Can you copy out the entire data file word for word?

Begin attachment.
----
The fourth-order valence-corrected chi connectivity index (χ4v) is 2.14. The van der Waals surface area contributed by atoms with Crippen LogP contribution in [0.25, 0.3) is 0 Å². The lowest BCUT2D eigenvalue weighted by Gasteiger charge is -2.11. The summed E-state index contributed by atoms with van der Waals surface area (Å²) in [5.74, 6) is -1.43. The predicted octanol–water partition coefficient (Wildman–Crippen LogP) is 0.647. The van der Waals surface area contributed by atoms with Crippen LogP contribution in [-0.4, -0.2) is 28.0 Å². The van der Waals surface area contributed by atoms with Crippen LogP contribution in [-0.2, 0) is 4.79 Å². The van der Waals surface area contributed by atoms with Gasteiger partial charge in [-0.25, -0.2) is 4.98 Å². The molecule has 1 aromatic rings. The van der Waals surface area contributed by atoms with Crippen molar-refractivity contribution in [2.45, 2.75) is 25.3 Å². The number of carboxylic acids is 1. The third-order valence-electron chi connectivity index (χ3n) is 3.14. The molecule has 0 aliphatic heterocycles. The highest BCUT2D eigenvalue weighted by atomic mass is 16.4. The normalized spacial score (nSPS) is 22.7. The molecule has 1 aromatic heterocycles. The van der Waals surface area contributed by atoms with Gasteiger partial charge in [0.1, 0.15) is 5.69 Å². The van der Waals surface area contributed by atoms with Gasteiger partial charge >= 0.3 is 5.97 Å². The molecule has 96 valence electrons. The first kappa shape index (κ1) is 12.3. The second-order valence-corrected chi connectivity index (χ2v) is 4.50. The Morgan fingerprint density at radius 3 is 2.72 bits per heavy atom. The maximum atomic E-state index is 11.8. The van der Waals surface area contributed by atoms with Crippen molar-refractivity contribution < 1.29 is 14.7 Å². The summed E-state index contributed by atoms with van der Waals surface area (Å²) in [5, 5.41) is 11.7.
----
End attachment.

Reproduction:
The fourth-order valence-corrected chi connectivity index (χ4v) is 2.14. The van der Waals surface area contributed by atoms with Crippen LogP contribution in [0.25, 0.3) is 0 Å². The lowest BCUT2D eigenvalue weighted by Gasteiger charge is -2.11. The summed E-state index contributed by atoms with van der Waals surface area (Å²) in [5.74, 6) is -1.43. The predicted octanol–water partition coefficient (Wildman–Crippen LogP) is 0.647. The van der Waals surface area contributed by atoms with Crippen LogP contribution in [-0.4, -0.2) is 28.0 Å². The van der Waals surface area contributed by atoms with Crippen LogP contribution in [-0.2, 0) is 4.79 Å². The van der Waals surface area contributed by atoms with Gasteiger partial charge in [-0.25, -0.2) is 4.98 Å². The molecule has 1 aromatic rings. The van der Waals surface area contributed by atoms with Crippen molar-refractivity contribution in [2.45, 2.75) is 25.3 Å². The number of carboxylic acids is 1. The third-order valence-electron chi connectivity index (χ3n) is 3.14. The molecule has 0 aliphatic heterocycles. The highest BCUT2D eigenvalue weighted by atomic mass is 16.4. The normalized spacial score (nSPS) is 22.7. The molecule has 1 aromatic heterocycles. The van der Waals surface area contributed by atoms with Gasteiger partial charge in [0.1, 0.15) is 5.69 Å². The van der Waals surface area contributed by atoms with Gasteiger partial charge >= 0.3 is 5.97 Å². The molecule has 96 valence electrons. The first kappa shape index (κ1) is 12.3. The second-order valence-corrected chi connectivity index (χ2v) is 4.50. The Morgan fingerprint density at radius 3 is 2.72 bits per heavy atom. The maximum atomic E-state index is 11.8. The van der Waals surface area contributed by atoms with Crippen molar-refractivity contribution < 1.29 is 14.7 Å². The summed E-state index contributed by atoms with van der Waals surface area (Å²) in [5, 5.41) is 11.7.